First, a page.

Airport Eats & Drinks

Role: Lead Product Designer, User Researcher
Platform: iOS
Year: 2021



As part of the Weedmaps interview process, all product design candidates are asked to complete a design challenge. Helping create, but never having taken it, I thought it would be beneficial to run through the exercise myself.

The challenge

Traveling can often be hectic, and things may come up that affect your plans. Design an experience where travelers can order food from restaurants at an international airport.


Competitive analysis

To start things off, I wanted to see what was already out in the market. For this exercise, I focused on two apps—Grab and At Your Gate.


Both ordering apps had similar features and functionality, but At Your Gate had a slight edge over its competition. Grab only offered pickup, while At Your Gate had delivery as well. At Your Gate also gave its users the option to choose a pickup time and get step-by-step directions to the restaurant when picking up the order.

Interviews with international travelers

Usually this would be done with a bigger sample size, but for the purpose of this case study I limited the participants to 5. I wanted to understand travelers' mindsets, likes, dislikes, pain points, habits, and behaviors when eating at international airports.

I asked 5 frequent flyers the following questions:
  1. How often do you travel a year?
  2. Do you travel for business or leisure?
  3. Do you buy food/eat at the airport?
  4. If not, why?
  5. If yes, how do you decide on what restaurant to go to?
  6. Do you look for something specific, or just something in close proximity?
  7. Do you choose any differently when you're in an unfamiliar airport (out of country)?
  8. Does time play a role in the selection of food/restaurants (e.g. you're in hurry)?
  9. Do you usually dine-in or take-out?
  10. Do you buy/eat food at the airport before departure or after arrival? both?
  11. Have you used food delivery apps before? airport specific one?
  12. If not, why?
  13. If yes, can you tell me about a frustrating experience?
  14. Can you tell me about a happy experience?
  15. What do you like/dislike about food delivery apps in general?
  16. Anything else I should know about your food ordering experience at the airport?
Findings and insights
  • On average, the participants traveled 3 times a year
  • 60-40% split between leisure and business travelers
  • Convenience was top-of-mind for everyone
  • Participants didn't want to wait in line
  • Participants usually picked up or dined in near their gate
  • Speed is a big factor, especially if there’s not much time before boarding
  • Most people buy food at the airport before departure, rarely after arrival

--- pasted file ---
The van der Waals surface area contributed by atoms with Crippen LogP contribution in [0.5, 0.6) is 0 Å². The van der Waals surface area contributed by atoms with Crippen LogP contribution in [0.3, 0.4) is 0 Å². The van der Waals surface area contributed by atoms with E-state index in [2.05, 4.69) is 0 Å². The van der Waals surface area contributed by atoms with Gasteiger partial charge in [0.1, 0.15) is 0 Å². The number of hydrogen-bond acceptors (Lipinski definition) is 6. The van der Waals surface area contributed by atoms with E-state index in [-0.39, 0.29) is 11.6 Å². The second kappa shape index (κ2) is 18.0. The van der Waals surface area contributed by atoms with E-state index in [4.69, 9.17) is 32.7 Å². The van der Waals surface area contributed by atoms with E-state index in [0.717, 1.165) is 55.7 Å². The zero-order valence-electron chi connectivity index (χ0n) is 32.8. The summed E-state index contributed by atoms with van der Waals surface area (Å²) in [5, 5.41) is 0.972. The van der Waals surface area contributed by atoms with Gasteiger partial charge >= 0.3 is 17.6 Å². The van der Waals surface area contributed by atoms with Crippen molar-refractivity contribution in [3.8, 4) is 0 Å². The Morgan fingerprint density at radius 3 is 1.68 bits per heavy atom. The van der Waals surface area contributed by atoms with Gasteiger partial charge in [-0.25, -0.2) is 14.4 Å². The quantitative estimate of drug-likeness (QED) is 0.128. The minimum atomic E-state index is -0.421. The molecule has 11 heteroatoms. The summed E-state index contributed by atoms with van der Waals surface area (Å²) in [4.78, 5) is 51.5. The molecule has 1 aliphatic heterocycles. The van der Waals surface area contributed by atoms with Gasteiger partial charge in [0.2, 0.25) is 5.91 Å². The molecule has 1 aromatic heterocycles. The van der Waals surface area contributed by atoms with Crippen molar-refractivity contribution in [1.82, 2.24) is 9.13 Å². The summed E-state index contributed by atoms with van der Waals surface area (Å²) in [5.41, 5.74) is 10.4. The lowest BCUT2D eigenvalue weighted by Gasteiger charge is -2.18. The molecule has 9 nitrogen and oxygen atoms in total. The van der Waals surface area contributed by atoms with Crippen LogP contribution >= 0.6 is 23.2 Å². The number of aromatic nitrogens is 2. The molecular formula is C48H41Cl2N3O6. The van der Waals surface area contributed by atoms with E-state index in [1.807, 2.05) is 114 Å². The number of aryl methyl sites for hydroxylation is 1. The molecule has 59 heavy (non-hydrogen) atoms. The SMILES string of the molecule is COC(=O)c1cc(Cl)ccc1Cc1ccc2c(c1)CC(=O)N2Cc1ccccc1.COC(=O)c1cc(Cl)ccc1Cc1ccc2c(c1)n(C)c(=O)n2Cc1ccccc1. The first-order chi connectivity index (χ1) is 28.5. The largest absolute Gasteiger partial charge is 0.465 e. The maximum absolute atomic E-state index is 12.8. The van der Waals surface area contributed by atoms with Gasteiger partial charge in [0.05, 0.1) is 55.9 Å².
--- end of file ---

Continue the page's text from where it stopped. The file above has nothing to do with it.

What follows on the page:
• Most aren’t looking for something specific, but familiarity definitely helps
  • The ability to order ahead when dining in would be useful
  • Multilingual support would be useful

Other market research

Thanks to a survey conducted by Ipsos called "Air Travelers in America," I was able to gather vital statistics about air travel.

  • Almost 90% of Americans have flown on an airplane, and almost 50% in the past year
  • On average, Americans take 2.5 airline trips a year
  • 25-44 yr olds take more airline trips than any other age bracket
  • 71% travel for leisure, compared to 29% for business


Using the data I compiled from research, I created two personas, with Jessica being the primary driver when making design decisions.


High level flow

With an app like Fuuud, there are plenty of use cases to think through. This happy path is one of least resistance, showing how easy it is to sign up and complete an order.


Early concepts and wireframes

When time permits, I also run a user test at this stage. That way I can work through any immediate problems before moving to high fidelity mocks.


Airport Eats & Drinks

An in-airport ordering app for passengers, flight crews, and airport employees. Pick a restaurant and order ahead for dine-in, pickup, or delivery.

Sign up

Easy sign up with automatic selection of country and language based on mobile device.


Scan boarding pass

For convenience, a boarding pass scanner can be used to quickly sync travel details to the app.


Flight standby notification

Using data gathered from the boarding pass, users will receive a notification showing how much time they have left before departure.



Filters include delivery fees for price conscious individuals and dietary restrictions for travelers on strict diets.


Order tracking and navigation

Order tracking to keep users up-to-date with information. Don’t know where to go? Just tap the GPS enabled navigation.

Measuring success

User feedback

Just in case, I would run another user test before launch to make sure there's no major issues. Post launch, I would look at app reviews and speak to customer support to get a feel for overall user sentiment.


  • Overall completion rate - were users able to complete an order?
  • Individual section completion rate - this will help identify potential problems within the app flow.
  • Average cart size
  • Repeat orders


This doesn’t take into account partnerships with restaurants, airports, and services. All of which would pose a set of constraints I didn’t have to worry about for this exercise.